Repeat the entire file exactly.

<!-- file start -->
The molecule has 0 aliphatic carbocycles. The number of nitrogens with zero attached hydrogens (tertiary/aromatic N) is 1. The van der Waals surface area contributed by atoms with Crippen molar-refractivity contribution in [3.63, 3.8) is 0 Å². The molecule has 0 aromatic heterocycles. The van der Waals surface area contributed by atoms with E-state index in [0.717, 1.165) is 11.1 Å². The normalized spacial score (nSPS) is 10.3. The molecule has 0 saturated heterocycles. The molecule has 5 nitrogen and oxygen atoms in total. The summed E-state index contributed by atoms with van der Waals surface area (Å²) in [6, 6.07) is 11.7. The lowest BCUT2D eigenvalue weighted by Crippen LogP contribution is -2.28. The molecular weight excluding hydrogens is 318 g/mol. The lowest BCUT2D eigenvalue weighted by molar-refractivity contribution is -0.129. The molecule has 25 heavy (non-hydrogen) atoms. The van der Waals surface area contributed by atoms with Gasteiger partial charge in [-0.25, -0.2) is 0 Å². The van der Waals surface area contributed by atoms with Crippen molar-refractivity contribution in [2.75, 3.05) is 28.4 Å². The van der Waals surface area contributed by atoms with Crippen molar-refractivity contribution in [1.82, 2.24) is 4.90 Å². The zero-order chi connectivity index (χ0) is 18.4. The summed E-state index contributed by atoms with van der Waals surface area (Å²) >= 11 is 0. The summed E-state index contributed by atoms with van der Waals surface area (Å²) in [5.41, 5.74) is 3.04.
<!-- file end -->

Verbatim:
The molecule has 0 aliphatic carbocycles. The number of nitrogens with zero attached hydrogens (tertiary/aromatic N) is 1. The van der Waals surface area contributed by atoms with Crippen molar-refractivity contribution in [3.63, 3.8) is 0 Å². The molecule has 0 aromatic heterocycles. The van der Waals surface area contributed by atoms with E-state index in [0.717, 1.165) is 11.1 Å². The normalized spacial score (nSPS) is 10.3. The molecule has 0 saturated heterocycles. The molecule has 5 nitrogen and oxygen atoms in total. The summed E-state index contributed by atoms with van der Waals surface area (Å²) in [6, 6.07) is 11.7. The lowest BCUT2D eigenvalue weighted by Crippen LogP contribution is -2.28. The molecular weight excluding hydrogens is 318 g/mol. The lowest BCUT2D eigenvalue weighted by molar-refractivity contribution is -0.129. The molecule has 25 heavy (non-hydrogen) atoms. The van der Waals surface area contributed by atoms with Gasteiger partial charge in [-0.25, -0.2) is 0 Å². The van der Waals surface area contributed by atoms with Crippen molar-refractivity contribution in [2.75, 3.05) is 28.4 Å². The van der Waals surface area contributed by atoms with Crippen molar-refractivity contribution in [1.82, 2.24) is 4.90 Å². The zero-order chi connectivity index (χ0) is 18.4. The summed E-state index contributed by atoms with van der Waals surface area (Å²) >= 11 is 0. The summed E-state index contributed by atoms with van der Waals surface area (Å²) in [5.41, 5.74) is 3.04.